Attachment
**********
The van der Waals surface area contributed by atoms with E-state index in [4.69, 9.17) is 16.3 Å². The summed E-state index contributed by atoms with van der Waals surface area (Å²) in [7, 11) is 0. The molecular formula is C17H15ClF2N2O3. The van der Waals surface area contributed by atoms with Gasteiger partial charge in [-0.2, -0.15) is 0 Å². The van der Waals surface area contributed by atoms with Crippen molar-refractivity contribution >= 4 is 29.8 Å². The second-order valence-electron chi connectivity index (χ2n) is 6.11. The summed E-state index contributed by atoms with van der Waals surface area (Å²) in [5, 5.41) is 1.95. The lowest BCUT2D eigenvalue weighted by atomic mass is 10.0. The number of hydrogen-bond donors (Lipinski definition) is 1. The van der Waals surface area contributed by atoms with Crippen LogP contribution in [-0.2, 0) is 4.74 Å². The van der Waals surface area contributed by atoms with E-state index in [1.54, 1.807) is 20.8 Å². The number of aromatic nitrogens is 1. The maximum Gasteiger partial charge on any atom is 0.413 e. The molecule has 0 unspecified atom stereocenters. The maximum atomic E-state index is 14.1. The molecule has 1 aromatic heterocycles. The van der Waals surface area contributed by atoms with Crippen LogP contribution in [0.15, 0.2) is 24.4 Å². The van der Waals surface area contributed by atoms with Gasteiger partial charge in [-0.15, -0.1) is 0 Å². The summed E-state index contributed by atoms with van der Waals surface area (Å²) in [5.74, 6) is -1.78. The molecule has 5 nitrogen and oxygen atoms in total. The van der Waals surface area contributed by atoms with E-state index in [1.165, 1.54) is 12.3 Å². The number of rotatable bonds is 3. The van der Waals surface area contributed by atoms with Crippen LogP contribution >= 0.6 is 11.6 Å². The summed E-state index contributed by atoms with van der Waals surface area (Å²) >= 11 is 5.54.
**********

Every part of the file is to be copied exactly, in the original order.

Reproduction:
The van der Waals surface area contributed by atoms with E-state index in [4.69, 9.17) is 16.3 Å². The summed E-state index contributed by atoms with van der Waals surface area (Å²) in [7, 11) is 0. The molecular formula is C17H15ClF2N2O3. The van der Waals surface area contributed by atoms with Gasteiger partial charge in [-0.2, -0.15) is 0 Å². The van der Waals surface area contributed by atoms with Crippen molar-refractivity contribution >= 4 is 29.8 Å². The second-order valence-electron chi connectivity index (χ2n) is 6.11. The summed E-state index contributed by atoms with van der Waals surface area (Å²) in [5, 5.41) is 1.95. The lowest BCUT2D eigenvalue weighted by atomic mass is 10.0. The number of hydrogen-bond donors (Lipinski definition) is 1. The van der Waals surface area contributed by atoms with Crippen LogP contribution in [-0.2, 0) is 4.74 Å². The van der Waals surface area contributed by atoms with E-state index in [1.54, 1.807) is 20.8 Å². The number of aromatic nitrogens is 1. The maximum Gasteiger partial charge on any atom is 0.413 e. The molecule has 0 unspecified atom stereocenters. The maximum atomic E-state index is 14.1. The molecule has 1 aromatic heterocycles. The van der Waals surface area contributed by atoms with Crippen LogP contribution in [0.15, 0.2) is 24.4 Å². The van der Waals surface area contributed by atoms with Gasteiger partial charge in [-0.15, -0.1) is 0 Å². The summed E-state index contributed by atoms with van der Waals surface area (Å²) in [5.74, 6) is -1.78. The molecule has 5 nitrogen and oxygen atoms in total. The van der Waals surface area contributed by atoms with E-state index in [1.165, 1.54) is 12.3 Å². The number of rotatable bonds is 3. The van der Waals surface area contributed by atoms with Crippen LogP contribution >= 0.6 is 11.6 Å². The summed E-state index contributed by atoms with van der Waals surface area (Å²) >= 11 is 5.54.